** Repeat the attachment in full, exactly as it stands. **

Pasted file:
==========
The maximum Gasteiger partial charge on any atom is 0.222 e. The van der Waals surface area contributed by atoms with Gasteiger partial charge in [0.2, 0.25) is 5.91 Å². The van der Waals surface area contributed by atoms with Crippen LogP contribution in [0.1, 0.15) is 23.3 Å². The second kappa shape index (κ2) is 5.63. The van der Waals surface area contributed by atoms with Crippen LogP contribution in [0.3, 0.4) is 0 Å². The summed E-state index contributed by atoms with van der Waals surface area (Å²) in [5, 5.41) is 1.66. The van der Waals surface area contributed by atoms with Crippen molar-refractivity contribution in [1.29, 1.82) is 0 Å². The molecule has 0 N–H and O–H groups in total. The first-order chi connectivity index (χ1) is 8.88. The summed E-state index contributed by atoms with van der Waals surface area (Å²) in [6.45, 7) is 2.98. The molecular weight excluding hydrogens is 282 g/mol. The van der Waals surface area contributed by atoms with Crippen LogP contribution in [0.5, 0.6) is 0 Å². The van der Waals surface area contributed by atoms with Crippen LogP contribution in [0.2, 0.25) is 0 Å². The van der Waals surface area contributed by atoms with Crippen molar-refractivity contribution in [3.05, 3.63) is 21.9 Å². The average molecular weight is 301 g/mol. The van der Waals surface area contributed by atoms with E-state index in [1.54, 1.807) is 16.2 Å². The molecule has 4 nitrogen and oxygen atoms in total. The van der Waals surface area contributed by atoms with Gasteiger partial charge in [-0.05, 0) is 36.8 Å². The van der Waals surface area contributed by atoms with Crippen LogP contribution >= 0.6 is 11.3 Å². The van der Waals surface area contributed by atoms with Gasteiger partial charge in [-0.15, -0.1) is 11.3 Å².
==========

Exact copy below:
The maximum Gasteiger partial charge on any atom is 0.222 e. The van der Waals surface area contributed by atoms with Gasteiger partial charge in [0.2, 0.25) is 5.91 Å². The van der Waals surface area contributed by atoms with Crippen LogP contribution in [0.1, 0.15) is 23.3 Å². The second kappa shape index (κ2) is 5.63. The van der Waals surface area contributed by atoms with Crippen LogP contribution in [0.3, 0.4) is 0 Å². The summed E-state index contributed by atoms with van der Waals surface area (Å²) in [5, 5.41) is 1.66. The van der Waals surface area contributed by atoms with Crippen molar-refractivity contribution in [1.29, 1.82) is 0 Å². The molecule has 0 N–H and O–H groups in total. The first-order chi connectivity index (χ1) is 8.88. The summed E-state index contributed by atoms with van der Waals surface area (Å²) in [6.45, 7) is 2.98. The molecular weight excluding hydrogens is 282 g/mol. The van der Waals surface area contributed by atoms with Crippen LogP contribution in [0.5, 0.6) is 0 Å². The van der Waals surface area contributed by atoms with Crippen LogP contribution in [0.2, 0.25) is 0 Å². The van der Waals surface area contributed by atoms with Crippen molar-refractivity contribution in [3.05, 3.63) is 21.9 Å². The average molecular weight is 301 g/mol. The van der Waals surface area contributed by atoms with E-state index in [1.54, 1.807) is 16.2 Å². The molecule has 4 nitrogen and oxygen atoms in total. The van der Waals surface area contributed by atoms with Gasteiger partial charge in [-0.05, 0) is 36.8 Å². The van der Waals surface area contributed by atoms with Crippen LogP contribution >= 0.6 is 11.3 Å². The van der Waals surface area contributed by atoms with Gasteiger partial charge in [-0.15, -0.1) is 11.3 Å².